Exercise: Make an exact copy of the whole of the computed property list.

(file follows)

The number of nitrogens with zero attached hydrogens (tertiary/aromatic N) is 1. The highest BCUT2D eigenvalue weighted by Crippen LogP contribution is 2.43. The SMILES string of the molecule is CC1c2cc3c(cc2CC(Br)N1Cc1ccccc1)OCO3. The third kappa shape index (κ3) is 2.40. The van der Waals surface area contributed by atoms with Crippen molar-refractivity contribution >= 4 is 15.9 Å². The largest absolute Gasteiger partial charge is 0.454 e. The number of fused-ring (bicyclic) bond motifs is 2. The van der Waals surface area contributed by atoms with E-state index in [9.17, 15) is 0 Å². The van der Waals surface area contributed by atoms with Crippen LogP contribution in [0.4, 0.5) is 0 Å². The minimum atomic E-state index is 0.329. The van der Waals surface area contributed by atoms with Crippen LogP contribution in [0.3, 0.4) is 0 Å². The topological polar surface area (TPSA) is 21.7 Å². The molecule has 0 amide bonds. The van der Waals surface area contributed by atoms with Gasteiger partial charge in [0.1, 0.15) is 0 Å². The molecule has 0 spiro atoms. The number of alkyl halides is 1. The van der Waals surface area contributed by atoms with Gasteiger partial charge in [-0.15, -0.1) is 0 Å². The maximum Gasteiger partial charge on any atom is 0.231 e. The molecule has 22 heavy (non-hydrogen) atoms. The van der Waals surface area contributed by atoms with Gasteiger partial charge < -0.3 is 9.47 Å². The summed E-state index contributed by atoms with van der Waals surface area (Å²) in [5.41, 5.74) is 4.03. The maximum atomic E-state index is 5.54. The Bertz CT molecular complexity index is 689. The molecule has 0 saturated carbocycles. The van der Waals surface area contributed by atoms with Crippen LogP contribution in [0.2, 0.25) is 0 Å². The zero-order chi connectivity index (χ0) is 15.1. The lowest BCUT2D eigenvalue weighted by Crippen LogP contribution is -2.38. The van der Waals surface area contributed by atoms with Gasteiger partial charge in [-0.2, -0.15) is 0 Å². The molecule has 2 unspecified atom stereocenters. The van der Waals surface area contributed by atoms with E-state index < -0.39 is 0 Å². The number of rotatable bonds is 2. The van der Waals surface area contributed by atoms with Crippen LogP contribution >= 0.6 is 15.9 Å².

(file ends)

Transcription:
The number of nitrogens with zero attached hydrogens (tertiary/aromatic N) is 1. The highest BCUT2D eigenvalue weighted by Crippen LogP contribution is 2.43. The SMILES string of the molecule is CC1c2cc3c(cc2CC(Br)N1Cc1ccccc1)OCO3. The third kappa shape index (κ3) is 2.40. The van der Waals surface area contributed by atoms with Crippen molar-refractivity contribution >= 4 is 15.9 Å². The largest absolute Gasteiger partial charge is 0.454 e. The number of fused-ring (bicyclic) bond motifs is 2. The van der Waals surface area contributed by atoms with E-state index in [9.17, 15) is 0 Å². The van der Waals surface area contributed by atoms with Crippen LogP contribution in [0.4, 0.5) is 0 Å². The minimum atomic E-state index is 0.329. The van der Waals surface area contributed by atoms with Crippen LogP contribution in [0.3, 0.4) is 0 Å². The topological polar surface area (TPSA) is 21.7 Å². The molecule has 0 amide bonds. The van der Waals surface area contributed by atoms with Gasteiger partial charge in [0.1, 0.15) is 0 Å². The molecule has 0 spiro atoms. The number of alkyl halides is 1. The van der Waals surface area contributed by atoms with Gasteiger partial charge in [-0.15, -0.1) is 0 Å². The maximum Gasteiger partial charge on any atom is 0.231 e. The molecule has 22 heavy (non-hydrogen) atoms. The van der Waals surface area contributed by atoms with Gasteiger partial charge < -0.3 is 9.47 Å². The summed E-state index contributed by atoms with van der Waals surface area (Å²) in [5.41, 5.74) is 4.03. The maximum atomic E-state index is 5.54. The Bertz CT molecular complexity index is 689. The molecule has 0 saturated carbocycles. The van der Waals surface area contributed by atoms with Crippen LogP contribution in [0.2, 0.25) is 0 Å². The zero-order chi connectivity index (χ0) is 15.1. The lowest BCUT2D eigenvalue weighted by Crippen LogP contribution is -2.38. The van der Waals surface area contributed by atoms with Gasteiger partial charge in [-0.2, -0.15) is 0 Å². The molecule has 2 unspecified atom stereocenters. The van der Waals surface area contributed by atoms with E-state index < -0.39 is 0 Å². The number of rotatable bonds is 2. The van der Waals surface area contributed by atoms with Crippen LogP contribution >= 0.6 is 15.9 Å².